# Simplifying roots

• Dec 14th 2010, 04:57 PM
Kieth89
Simplifying roots
Alright, I've got a final in College Algebra tomorrow but can't figure out how my teacher got this answer. Here was the original problem (as best I can type it):

1 over the 5th root of 9

I am told to rationalize the denominator. I got to this:

5th root of 9 to the 4th power over 9

This works as the answer, but it can simplify even further apparently. I can't figure out how it simplified further into:

5th root of 27 over 3

Help?
• Dec 14th 2010, 05:02 PM
skeeter
Quote:

Originally Posted by Kieth89
Alright, I've got a final in College Algebra tomorrow but can't figure out how my teacher got this answer. Here was the original problem (as best I can type it):

1 over the 5th root of 9

I am told to rationalize the denominator. I got to this:

5th root of 9 to the 4th power over 9

This works as the answer, but it can simplify even further apparently. I can't figure out how it simplified further into:

5th root of 27 over 3

Help?

$\displaystyle \frac{\sqrt[5]{9^4}}{9} = \frac{\sqrt[5]{3^8}}{9} = \frac{\sqrt[5]{3^5 \cdot 3^3}}{9} = \frac{3\sqrt[5]{3^3}}{9} = \frac{\sqrt[5]{3^3}}{3}$
• Dec 14th 2010, 05:06 PM
Kieth89
How did you get the root sign to type
• Dec 14th 2010, 05:07 PM
Quote:

Originally Posted by Kieth89
Alright, I've got a final in College Algebra tomorrow but can't figure out how my teacher got this answer. Here was the original problem (as best I can type it):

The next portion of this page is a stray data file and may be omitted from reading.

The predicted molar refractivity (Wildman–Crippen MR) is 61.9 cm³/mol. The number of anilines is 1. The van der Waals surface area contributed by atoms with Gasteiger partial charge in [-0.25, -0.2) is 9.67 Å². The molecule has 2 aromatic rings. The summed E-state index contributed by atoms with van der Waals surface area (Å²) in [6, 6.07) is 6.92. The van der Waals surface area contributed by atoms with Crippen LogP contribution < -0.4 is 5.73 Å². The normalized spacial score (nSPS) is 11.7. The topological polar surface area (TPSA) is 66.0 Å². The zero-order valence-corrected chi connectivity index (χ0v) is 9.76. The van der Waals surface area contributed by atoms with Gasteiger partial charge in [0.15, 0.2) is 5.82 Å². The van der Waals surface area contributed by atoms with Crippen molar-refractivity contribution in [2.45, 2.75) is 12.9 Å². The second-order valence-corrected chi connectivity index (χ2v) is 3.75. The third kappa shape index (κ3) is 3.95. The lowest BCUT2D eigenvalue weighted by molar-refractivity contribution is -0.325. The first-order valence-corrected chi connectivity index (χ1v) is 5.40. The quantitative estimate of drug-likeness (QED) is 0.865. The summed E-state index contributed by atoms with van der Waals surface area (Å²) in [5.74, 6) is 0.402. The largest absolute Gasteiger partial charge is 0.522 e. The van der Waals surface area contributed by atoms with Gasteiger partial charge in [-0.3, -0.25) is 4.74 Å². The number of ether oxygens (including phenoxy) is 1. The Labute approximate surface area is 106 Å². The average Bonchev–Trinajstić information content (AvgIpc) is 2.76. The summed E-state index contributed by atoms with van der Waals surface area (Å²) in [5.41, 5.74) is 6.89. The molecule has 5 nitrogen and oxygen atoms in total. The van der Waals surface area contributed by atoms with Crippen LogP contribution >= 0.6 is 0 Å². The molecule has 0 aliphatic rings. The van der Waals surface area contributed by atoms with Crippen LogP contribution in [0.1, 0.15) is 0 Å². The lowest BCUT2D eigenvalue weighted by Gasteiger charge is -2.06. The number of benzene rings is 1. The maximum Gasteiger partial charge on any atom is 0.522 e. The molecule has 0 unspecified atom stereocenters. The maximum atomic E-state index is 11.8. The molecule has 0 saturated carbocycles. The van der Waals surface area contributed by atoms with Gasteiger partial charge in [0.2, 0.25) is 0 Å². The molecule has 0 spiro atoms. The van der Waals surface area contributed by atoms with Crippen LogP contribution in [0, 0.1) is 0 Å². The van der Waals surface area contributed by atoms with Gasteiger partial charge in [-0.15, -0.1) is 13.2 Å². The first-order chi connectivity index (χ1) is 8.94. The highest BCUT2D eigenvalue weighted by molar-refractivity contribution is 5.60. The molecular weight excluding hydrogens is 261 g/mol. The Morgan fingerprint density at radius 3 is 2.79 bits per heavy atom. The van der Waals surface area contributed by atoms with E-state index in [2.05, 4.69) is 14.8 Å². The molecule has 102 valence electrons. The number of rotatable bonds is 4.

1 over the 5th root of 9

I am told to rationalize the denominator. I got to this:

5th root of 9 to the 4th power over 9

This works as the answer, but it can simplify even further apparently. I can't figure out how it simplified further into:

5th root of 27 over 3

Help?

$\displaystyle\frac{1}{\sqrt[5]{9}}=\frac{1}{\sqrt[5]{3^2}}=\frac{1}{3^{\frac{2}{5}}}=\frac{3^{\frac{3} {5}}}{3^{\frac{2}{5}}\;3^{\frac{3}{5}}}$
• Dec 14th 2010, 05:29 PM
Kieth89
Could you help me with this one, too?

$\sqrt{(3+x)^2-(3-x)^2}$

Alright, I know that I can't take the things out of the root until they are being multiplied, so what I did at first was just what the problem says:

$\sqrt{(3+x)(3+x)+(-3+x)(-3+x)} = \sqrt{9+6x+x^2+9-6x+x^2}
= \sqrt{2x^2+18} =$

$\sqrt{2(X^2+9)} = ?$
I don't know if I messed up somewhere, or am not seeing the key, but I'm not getting any further than that. The correct answer is supposed to be $2\sqrt{3x}$
• Dec 14th 2010, 05:31 PM
bigwave
another way
by fractional exponents (probably not any easier tho)

$
\frac{1}{9^{\frac{1}{5}}} \rightarrow \frac{1}{3^{\frac{2}{5}}}
$

$
\frac{1}{3^{\frac{2}{5}}}
\times
\frac
{3^
{\frac{3}{5}}
}
{3^
{\frac{3}{5}}
}
\rightarrow
\frac
{3^{\frac{3}{5}}}
{3^{\frac{5}{5}}}
\rightarrow
\frac
{27^
{\frac{1}{5}}
}
{3}
$
• Dec 14th 2010, 05:35 PM
Prove It
$\displaystyle \sqrt{(3+x)^2 - (3 - x)^2} = \sqrt{9 + 6x + x^2 - (9 - 6x + x^2)}$

$\displaystyle = \sqrt{9 + 6x + x^2 - 9 + 6x - x^2}$

$\displaystyle = \sqrt{12x}$

$\displaystyle = \sqrt{4\cdot 3x}$

$\displaystyle =\sqrt{4}\cdot \sqrt{3x}$

$\displaystyle = 2\sqrt{3x}$
• Dec 14th 2010, 05:37 PM
Kieth89
Quote:

Originally Posted by Prove It
$\displaystyle \sqrt{(3+x)^2 - (3 - x)^2} = \sqrt{9 + 6x + x^2 - (9 - 6x + x^2)}$

$\displaystyle = \sqrt{9 + 6x + x^2 - 9 + 6x - x^2}$

$\displaystyle = \sqrt{12x}$

$\displaystyle = \sqrt{4\cdot 3x}$

$\displaystyle =\sqrt{4}\cdot \sqrt{3x}$

$\displaystyle = 2\sqrt{3x}$

So did distributing the minus first mess it all up for me?
• Dec 14th 2010, 05:38 PM
bigwave
$
\sqrt{9 +6x+x^2-9+6x-x^2}
\rightarrow
\sqrt{12x}
\rightarrow
\sqrt{3}\sqrt{4}\sqrt{x}
\rightarrow
2\sqrt{3x}
$
• Dec 14th 2010, 05:48 PM
skeeter
Quote:

Originally Posted by Kieth89
So did distributing the minus first mess it all up for me?

order of operations, remember? exponents first, then multiply by -1 ...

$-(3-x)^2 = -(9 - 6x + x^2) = -9 + 6x - x^2$
• Dec 14th 2010, 05:54 PM
Kieth89
Oh...it's always something simple..

Thanks for the help :)